Lives of the Laureates grows out of a continuing lecture series at Trinity University in San Antonio, which invites Nobelists from American universities to describe their evolution as economists in personal as well as technical terms. These lectures demonstrate the richness and diversity of contemporary economic thought. The reader will find that paths cross in unexpected ways—that disparate thinkers were often influenced by the same teachers—and that luck as well as hard work plays a role in the process of scientific discovery.

    The Laureates Lawrence R. Klein • Kenneth J. Arrow • Paul A. Samuelson • Milton Friedman • George J. Stigler • James Tobin • Franco Modigliani • James M. Buchanan • Robert M. Solow • William F. Sharpe • Douglass C. North • Myron S. Scholes • Gary S. Becker • Robert E. Lucas, Jr. • James J. Heckman • Vernon L. Smith • Edward C. Prescott • Thomas C. Schelling • Edmund S. Phelps • Eric S. Maskin • Joseph E. Stiglitz • Paul Krugman • Peter A. Diamond

    • Hardcover $37.00 £29.00
  • Perspectives on the Performance of the Continental Economies

    Perspectives on the Performance of the Continental Economies

    Edmund S. Phelps and Hans-Werner Sinn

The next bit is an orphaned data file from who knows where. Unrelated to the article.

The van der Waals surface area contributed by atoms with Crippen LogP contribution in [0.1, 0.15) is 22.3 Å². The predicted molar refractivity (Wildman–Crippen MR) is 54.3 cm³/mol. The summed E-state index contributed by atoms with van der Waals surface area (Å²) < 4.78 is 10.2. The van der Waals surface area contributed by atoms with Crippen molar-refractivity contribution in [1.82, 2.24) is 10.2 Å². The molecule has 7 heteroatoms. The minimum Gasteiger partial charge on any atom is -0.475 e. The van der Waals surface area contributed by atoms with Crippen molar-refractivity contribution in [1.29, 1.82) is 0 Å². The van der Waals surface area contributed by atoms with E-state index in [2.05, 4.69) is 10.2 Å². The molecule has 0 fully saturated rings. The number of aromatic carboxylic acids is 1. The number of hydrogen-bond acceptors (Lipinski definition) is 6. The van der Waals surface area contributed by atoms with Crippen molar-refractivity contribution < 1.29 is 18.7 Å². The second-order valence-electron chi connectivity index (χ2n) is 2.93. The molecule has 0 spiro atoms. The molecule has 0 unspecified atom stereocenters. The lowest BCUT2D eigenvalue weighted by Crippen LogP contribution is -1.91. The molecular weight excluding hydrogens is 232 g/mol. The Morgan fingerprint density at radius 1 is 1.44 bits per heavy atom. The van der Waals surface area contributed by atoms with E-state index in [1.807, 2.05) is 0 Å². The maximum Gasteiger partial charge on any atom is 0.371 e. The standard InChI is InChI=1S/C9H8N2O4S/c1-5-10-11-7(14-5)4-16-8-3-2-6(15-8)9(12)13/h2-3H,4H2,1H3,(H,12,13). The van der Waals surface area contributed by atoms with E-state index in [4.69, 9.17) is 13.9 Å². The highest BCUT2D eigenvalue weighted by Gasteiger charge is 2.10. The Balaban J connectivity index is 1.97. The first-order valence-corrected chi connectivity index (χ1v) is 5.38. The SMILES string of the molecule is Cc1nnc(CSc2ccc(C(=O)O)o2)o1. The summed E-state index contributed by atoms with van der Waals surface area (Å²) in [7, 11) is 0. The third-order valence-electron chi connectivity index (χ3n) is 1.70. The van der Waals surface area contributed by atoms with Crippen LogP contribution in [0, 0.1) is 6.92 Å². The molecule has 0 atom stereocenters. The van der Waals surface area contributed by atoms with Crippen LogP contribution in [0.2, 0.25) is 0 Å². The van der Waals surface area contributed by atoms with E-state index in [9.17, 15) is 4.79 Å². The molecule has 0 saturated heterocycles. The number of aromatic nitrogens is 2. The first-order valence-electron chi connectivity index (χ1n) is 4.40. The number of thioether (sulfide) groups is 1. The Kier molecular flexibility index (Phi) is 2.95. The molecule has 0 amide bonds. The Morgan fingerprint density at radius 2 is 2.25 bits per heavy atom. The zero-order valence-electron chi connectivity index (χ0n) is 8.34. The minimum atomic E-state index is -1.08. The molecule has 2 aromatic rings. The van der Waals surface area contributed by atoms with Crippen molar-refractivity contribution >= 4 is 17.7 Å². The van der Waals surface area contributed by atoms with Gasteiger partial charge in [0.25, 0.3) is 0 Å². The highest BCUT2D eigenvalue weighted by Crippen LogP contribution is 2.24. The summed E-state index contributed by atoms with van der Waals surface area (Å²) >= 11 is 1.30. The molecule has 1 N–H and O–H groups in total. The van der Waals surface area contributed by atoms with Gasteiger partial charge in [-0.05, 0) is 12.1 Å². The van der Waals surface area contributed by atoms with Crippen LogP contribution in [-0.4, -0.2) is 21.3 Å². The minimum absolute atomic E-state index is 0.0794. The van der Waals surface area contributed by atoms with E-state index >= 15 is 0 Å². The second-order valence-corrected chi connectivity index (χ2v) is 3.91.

Leading economists consider the apparent underperformance of the European economy, testing various explanations against data.

    Economists disagree on what ails the economies of continental western Europe, which are widely perceived to be underperforming in terms of productivity and other metrics. Is it some deficiency in their economic system—in economic institutions or cultural attitudes? Is it some effect of their welfare systems of social insurance and assistance? Or are these systems healthy enough but weighed down by adverse market conditions?

    In this volume, leading economists test the various explanations for Europe's economic underperformance against real-world data. The chapters, written from widely varying perspectives, demonstrate the shortcomings and strengths of some methods of economics as much as they do the shortcomings and strengths of some economies of western continental Europe. Some contributors address only income per head or per worker; others look at efficiency and distortions of national choices such as that between labor and leisure; still others look at job satisfaction, fulfillment, and rates of indigenous innovation. Many offer policy recommendations, which range from developing institutions that promote entrepreneurship to using early education to increase human capital.

    • Hardcover $9.75 £7.99